Coins of Menander and some of his successors show Buddhist symbols.

Buddhist tradition recognises Menander as one of the benefactors of the faith, together with Ashoka and Kanishka (below).

The first anthropomorphic representations of the Buddha are often considered a result of Greco-Buddhist interaction. The earliest Buddhist art was aniconic: the Buddha was only represented through his symbols (an empty throne, the Bodhi tree, his footprints, the Dharma wheel, the triratna).

It was natural for the Greeks also to create a single common divinity by combining the image of a Greek God-King (Apollo, or possibly the deified founder of the Indo-Greek Kingdom, Demetrius) with the attributes of the Buddha.

Stylistic elements in these representations point to Greek influence: the Greco-Roman toga-like wavy robe covering both shoulders (more exactly, its lighter version, the Greek himation), the contrapposto stance of the upright figures, the stylised curly hair and topknot (ushnisha) apparently derived from the Apollo of the Belvedere (c 335 BC), the measured quality of the faces.

During the following centuries, this anthropomorphic representation of the Buddha evolved to incorporate more Indian and Asian elements.

Several Buddhist deities may have been influenced by Greek gods. There are links between Greco-Persian and Buddhist cosmology.

The Buddha was known to the Church fathers. Buddhist gravestones from the Ptolemaic period have been found in Alexandria in Egypt, decorated with depictions of the Dharma wheel. The presence of Buddhists in Alexandria at this time is important, since it was to be an intellectual centre of Christianity.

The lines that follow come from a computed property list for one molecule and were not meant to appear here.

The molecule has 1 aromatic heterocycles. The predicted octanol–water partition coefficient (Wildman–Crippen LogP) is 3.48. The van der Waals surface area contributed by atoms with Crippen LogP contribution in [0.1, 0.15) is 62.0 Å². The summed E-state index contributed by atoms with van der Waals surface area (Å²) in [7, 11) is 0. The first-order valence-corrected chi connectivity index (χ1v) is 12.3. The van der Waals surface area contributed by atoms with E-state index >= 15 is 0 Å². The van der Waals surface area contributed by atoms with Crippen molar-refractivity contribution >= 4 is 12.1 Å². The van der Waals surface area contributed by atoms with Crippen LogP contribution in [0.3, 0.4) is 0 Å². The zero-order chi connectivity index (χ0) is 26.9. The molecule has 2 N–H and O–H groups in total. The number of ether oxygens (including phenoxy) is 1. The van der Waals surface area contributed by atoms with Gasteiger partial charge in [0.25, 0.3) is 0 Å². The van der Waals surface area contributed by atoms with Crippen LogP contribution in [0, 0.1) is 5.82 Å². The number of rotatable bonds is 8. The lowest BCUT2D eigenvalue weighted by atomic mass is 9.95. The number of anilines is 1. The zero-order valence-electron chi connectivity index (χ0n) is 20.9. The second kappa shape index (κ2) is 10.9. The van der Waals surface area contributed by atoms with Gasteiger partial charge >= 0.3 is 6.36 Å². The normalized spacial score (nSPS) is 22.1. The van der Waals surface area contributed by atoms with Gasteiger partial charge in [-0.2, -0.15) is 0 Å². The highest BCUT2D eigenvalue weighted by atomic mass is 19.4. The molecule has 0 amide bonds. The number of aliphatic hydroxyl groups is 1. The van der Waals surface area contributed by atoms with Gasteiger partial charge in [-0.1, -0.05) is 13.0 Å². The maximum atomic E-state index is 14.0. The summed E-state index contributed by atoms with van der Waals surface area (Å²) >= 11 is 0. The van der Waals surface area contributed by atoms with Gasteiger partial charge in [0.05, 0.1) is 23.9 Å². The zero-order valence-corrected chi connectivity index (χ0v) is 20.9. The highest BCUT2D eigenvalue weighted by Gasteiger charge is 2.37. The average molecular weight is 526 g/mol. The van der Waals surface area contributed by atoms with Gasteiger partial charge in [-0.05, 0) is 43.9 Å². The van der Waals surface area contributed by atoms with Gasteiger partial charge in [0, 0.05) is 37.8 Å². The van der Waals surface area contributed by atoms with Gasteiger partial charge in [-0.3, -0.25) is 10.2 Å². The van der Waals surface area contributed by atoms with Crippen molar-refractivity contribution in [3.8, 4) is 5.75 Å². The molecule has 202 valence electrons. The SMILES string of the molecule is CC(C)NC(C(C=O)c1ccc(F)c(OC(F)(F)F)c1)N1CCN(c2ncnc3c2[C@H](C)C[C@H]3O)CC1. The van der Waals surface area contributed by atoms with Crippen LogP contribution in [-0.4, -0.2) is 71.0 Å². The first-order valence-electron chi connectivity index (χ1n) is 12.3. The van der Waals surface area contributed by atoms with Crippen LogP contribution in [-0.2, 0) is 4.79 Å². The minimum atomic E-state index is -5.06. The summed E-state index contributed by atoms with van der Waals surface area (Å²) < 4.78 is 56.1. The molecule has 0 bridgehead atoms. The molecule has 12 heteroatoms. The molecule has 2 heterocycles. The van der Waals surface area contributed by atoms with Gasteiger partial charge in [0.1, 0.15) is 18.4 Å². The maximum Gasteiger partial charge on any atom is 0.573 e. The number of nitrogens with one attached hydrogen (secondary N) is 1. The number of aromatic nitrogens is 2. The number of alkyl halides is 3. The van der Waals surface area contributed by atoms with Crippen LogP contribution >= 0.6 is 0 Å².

VIII  Successors of the Indo-Greeks

Greek rule in Bactria was extinguished c 125 BC by southward-migrating Sakas or Scythians and Yuezhi, both Indo-European speaking. The Yuezhi are later called Kushan.

At the beginning of the first century, the Yuezhi invaded the northern parts of Pakistan and India and founded the Kushan Empire, a contemporary of the Roman Empire.

The Kushan rulers (30-375) displaced the Indo-Greek kings, but their culture was Greek-influenced. They used the Greek script to write their Indo-European language. Their absorption of Greek historical and mythological culture is suggested by Kushan sculptures representing Dionysiac scenes and even the story of the Trojan horse and it is likely that Greek communities remained in India under Kushan rule. Capitals: Purushpura (Peshawar, main capital), Bagram, Taxila, Mathura.

The Greek-influenced Indo-European-speaking successors of the Indo-Greeks:

Indo-Scythian/Saka kingdoms, 110 BC-400 (final extinction)

Indo-Parthian Kingdom, 12 BC-before 100

Yuezhi/Kushan Empire, 30-375

Indo-Sasanians, 3rd century-410

Ephthalite or White Hun Empire, 5th-7th century; they belonged to the Central Asian Xionite hordes and were enemies of the Gupta and of the Sasanians

The Ephthalites controlled present-day Afghanistan, Pakistan and territories to the north and are probably the ancestors of modern Pashtuns. Their power was broken by the Sasanians (Khosrau I) in and after 557 and by the Turkic steppe-dwellers.

The full religious mix before Islam has to take account of Buddhism, Greek paganism, Hinduism, Jainism, Manichaeism, Shamanism, Zoroastrianism. Even Judaism and Nestorianism.

IX  The Mahayana

The Kushan king Kanishka was famous for his religious syncretism and honoured Zoroastrian, Greek and Brahmanic deities as well as the Buddha. He convened the Fourth Buddhist Council c AD 100 in Kashmir. His reign sees the earliest representations of the Buddha on a coin (c AD 120), and in a Hellenistic style. Kanishka also had the earliest Gandhari vernacular, or Prakrit, Mahayana Buddhist texts translated into the literary language of Sanskrit.

The sacred texts of Theravada Buddhism are written in Pali, a Prakrit or vernacular which is closely related to Sanskrit and to the language the Buddha spoke. The sacred texts of the Mahayana were translated from Sanskrit into local languages.

Buddhism expanded into East Asia soon after this. The Kushan monk Lokaksema visited the Han Chinese court at Luoyang in AD 178, and worked there for ten years to make the first known translations of Mahayana texts into Chinese. This was also the great age of Gandharan art (area around Taxila, northern Pakistan): subjects Buddhist, motifs Hellenistic. (Gandhara was originally the name of an ancient Vedic kingdom.)